The problems arising from shortening technology roadmaps, end-user product cycles, component device life cycles, and production equipment cycles are being compounded by industries' greater sensitivity to global economic cycles. In some instances, financial factors can overpower technical considerations. This can lead to conflict between suppliers of equipment and their customers as each looks to the other to absorb unacceptable business risks associated with capital equipment acquisition.

Traditionally, customers frequently sought to lease equipment from suppliers to help reduce the risk of capital equipment ownership or to transfer tax benefits. Such leases have been configured with fixed expense recognition for reporting purposes, even if payments were sometimes variable, due to Generally Accepted Accounting Principals (GAAP) and the guidelines of the Financial Accounting Standards Board Statement No. 13, “Accounting for Leases” (FASB 13). Further, traditional leases are generally configured such that lease payments and/or expense recognition begin when the equipment is first delivered to the customer. Many high-tech industries require considerable time for prototyping prior to beginning actual production, yet, traditional leases do not reflect the non-production use of the equipment and the users can experience significant depreciation prior to putting the equipment into production and deriving revenue. During cyclical downturns, with pressure to reduce expenses, companies with high fixed capital costs frequently reduce headcounts first and, if the downturn is severe enough, worthwhile research and development programs may be cut that might otherwise lead to future growth and hiring.

SUMMARY

Disclosed are methods and systems for converting a fixed cost of capital to a variable expense. The methods and systems can include structuring an operating lease based on a “unit of manufacturing” depreciation schedule rather than a time based depreciation, allowing charges to the customer on a “per unit” (per test hour, per component, per process, etc.) basis and aligning expenses to production. The customer can commit to a minimum usage of the equipment per a specified time period; however, the commitment can be a “cumulative” commitment rather than based on each period, where the cumulative commitment can allow for a “pay-per-use” program. In some embodiments, the customer can make payments for the actual usage of the equipment during a time period, provided that the aggregated usage credited to the user is equal to or greater than the cumulative commitment.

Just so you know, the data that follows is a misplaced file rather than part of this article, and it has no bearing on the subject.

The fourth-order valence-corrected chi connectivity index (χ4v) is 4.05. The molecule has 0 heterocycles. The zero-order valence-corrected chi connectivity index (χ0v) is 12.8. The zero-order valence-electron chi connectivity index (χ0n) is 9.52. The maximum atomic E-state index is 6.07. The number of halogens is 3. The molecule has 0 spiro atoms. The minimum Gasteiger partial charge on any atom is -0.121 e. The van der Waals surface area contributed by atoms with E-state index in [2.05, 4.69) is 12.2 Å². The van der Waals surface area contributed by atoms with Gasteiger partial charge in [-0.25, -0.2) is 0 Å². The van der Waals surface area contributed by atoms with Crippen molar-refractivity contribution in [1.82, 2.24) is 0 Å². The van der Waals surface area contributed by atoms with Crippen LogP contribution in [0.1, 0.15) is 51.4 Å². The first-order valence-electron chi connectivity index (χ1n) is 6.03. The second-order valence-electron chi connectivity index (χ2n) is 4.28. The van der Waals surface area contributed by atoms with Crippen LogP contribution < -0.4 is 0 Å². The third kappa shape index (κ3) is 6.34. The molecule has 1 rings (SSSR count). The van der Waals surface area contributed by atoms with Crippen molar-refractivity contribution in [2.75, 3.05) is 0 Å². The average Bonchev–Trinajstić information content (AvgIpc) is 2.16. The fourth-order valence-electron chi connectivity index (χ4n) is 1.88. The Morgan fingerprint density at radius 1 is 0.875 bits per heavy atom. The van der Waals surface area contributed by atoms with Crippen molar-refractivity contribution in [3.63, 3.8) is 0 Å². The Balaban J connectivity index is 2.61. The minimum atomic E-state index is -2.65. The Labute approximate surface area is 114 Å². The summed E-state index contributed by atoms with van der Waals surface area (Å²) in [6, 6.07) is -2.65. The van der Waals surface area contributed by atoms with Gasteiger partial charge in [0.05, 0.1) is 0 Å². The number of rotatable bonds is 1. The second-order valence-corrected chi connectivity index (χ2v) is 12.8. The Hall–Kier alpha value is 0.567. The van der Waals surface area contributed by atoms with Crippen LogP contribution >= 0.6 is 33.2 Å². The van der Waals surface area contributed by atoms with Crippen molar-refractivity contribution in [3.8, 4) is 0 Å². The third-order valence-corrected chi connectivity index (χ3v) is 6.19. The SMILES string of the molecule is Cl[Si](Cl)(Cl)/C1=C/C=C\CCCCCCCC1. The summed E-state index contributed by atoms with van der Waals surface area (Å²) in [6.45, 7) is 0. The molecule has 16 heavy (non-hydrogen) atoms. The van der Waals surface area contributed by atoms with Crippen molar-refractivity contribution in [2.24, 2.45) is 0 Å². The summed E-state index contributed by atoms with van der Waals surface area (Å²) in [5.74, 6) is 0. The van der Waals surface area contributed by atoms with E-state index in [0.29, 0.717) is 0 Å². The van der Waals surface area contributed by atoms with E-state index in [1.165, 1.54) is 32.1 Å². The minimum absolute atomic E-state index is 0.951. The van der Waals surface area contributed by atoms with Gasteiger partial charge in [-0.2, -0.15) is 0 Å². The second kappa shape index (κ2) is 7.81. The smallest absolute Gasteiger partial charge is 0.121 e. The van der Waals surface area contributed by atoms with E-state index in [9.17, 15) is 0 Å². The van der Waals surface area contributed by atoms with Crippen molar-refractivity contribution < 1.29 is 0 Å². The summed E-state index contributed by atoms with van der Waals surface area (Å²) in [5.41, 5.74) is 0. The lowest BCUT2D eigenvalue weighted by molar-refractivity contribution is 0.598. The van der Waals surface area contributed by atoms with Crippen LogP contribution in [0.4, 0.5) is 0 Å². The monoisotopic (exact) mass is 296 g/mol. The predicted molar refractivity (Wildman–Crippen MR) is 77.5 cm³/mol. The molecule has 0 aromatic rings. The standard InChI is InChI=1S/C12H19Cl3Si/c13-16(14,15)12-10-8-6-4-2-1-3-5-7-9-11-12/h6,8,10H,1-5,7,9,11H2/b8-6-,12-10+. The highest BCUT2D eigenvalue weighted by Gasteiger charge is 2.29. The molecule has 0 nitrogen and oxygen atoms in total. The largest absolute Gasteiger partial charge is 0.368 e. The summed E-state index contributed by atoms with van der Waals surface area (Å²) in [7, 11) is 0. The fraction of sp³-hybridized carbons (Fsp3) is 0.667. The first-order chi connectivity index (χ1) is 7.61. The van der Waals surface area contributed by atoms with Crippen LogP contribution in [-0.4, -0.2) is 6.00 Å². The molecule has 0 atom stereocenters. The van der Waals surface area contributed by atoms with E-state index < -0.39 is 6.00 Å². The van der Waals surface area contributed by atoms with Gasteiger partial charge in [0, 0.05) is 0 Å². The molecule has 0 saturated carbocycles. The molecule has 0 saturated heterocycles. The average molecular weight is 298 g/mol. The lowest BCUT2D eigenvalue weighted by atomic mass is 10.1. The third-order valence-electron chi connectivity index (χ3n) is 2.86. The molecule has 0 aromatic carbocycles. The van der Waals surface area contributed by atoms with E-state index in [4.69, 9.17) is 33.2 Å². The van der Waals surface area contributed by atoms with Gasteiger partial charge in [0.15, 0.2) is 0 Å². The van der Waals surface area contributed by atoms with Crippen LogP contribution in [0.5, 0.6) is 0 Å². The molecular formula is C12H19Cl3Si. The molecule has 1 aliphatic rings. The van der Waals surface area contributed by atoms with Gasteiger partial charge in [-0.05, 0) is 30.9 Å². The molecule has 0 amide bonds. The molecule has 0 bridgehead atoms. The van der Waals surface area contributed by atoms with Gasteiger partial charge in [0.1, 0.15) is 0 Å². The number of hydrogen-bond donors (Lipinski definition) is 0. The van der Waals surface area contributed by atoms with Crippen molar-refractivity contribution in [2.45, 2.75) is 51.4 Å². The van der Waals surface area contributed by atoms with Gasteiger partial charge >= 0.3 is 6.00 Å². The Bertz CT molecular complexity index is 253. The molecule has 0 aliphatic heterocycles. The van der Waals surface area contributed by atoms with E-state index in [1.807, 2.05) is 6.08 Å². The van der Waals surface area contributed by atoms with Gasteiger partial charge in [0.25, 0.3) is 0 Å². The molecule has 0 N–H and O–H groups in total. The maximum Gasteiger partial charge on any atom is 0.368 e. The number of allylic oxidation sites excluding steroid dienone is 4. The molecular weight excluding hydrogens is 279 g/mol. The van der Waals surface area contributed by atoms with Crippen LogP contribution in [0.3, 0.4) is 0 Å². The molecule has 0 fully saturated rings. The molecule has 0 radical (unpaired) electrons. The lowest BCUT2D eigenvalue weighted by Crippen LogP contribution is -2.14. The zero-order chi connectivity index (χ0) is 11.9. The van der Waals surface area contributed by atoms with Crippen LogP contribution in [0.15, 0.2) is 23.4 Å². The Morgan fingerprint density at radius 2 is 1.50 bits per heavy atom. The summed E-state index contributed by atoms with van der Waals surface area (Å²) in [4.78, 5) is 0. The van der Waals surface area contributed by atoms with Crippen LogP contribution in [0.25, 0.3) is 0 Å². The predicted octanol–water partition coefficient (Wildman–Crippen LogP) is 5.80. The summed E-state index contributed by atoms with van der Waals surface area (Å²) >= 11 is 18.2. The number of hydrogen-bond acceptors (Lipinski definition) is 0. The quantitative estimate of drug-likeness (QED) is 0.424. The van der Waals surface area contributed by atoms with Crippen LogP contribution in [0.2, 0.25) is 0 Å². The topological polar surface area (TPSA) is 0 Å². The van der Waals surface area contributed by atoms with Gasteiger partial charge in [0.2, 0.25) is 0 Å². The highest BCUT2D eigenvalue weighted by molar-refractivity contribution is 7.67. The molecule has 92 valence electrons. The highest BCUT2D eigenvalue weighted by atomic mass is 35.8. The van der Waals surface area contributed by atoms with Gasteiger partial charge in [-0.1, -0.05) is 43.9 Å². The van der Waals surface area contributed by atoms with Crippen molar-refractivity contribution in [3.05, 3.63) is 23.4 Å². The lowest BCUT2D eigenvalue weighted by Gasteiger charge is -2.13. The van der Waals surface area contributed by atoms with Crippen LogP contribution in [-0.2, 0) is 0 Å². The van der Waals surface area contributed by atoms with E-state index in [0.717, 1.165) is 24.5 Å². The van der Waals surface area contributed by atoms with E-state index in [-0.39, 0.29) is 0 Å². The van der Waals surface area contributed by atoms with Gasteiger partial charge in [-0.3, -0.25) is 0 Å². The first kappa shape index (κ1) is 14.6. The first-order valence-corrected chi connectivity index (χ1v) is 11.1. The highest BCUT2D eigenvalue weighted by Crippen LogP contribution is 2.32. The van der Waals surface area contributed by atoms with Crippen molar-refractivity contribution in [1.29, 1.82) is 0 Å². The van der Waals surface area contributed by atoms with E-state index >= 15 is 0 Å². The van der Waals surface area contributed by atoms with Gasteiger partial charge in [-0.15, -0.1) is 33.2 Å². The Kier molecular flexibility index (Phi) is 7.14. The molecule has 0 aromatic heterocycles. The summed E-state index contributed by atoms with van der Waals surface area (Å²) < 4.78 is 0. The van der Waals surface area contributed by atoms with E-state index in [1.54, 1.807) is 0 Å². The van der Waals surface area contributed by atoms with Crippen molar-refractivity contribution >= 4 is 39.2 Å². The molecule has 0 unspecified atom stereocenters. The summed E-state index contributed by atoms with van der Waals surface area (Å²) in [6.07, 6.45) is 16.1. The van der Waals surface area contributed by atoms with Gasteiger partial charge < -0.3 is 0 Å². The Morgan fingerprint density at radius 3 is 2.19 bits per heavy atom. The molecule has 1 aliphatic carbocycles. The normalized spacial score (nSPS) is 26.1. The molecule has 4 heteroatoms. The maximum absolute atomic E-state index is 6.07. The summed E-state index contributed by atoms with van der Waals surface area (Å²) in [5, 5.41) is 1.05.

In one embodiment, methods and systems for payment of equipment usage can include establishing a minimum commitment for equipment usage per time period, and exchanging payments for the equipment usage per time period based on a greater one of aggregated usage and cumulative minimum commitments. Exchanging payments can include multiplying the equipment usage by a price per unit of usage to obtain a usage payment, determining a first difference between the cumulative minimum commitment and the aggregated usage when the aggregated usage is less than the cumulative minimum commitment, adding to the usage payment an amount determined by multiplying the first difference by the price per unit of usage, and updating the aggregated usage to include the first difference. Exchanging payments can include determining a second difference between the aggregated usage and a cumulative usage when the aggregated usage is at least equal to the cumulative minimum commitment and the cumulative usage is less than the aggregated usage, subtracting from the usage payment an amount determined by multiplying a lesser one of the first difference and the second difference by the price per unit of usage, and updating the aggregated usage by subtracting the lesser one of the first difference and the second difference.

Establishing the minimum commitment can include identifying costs for the equipment and identifying the price per unit of usage based on the costs of the equipment. The costs can be based on, but not limited to, an acquisition cost of the equipment, services to be provided with the equipment, and/or supplies to be provided with the equipment. The costs can also be based on, but not limited to, an expected value of the equipment after a predetermined number of time periods, remarketing costs, a time value of money, profit margins, and/or risk of loss.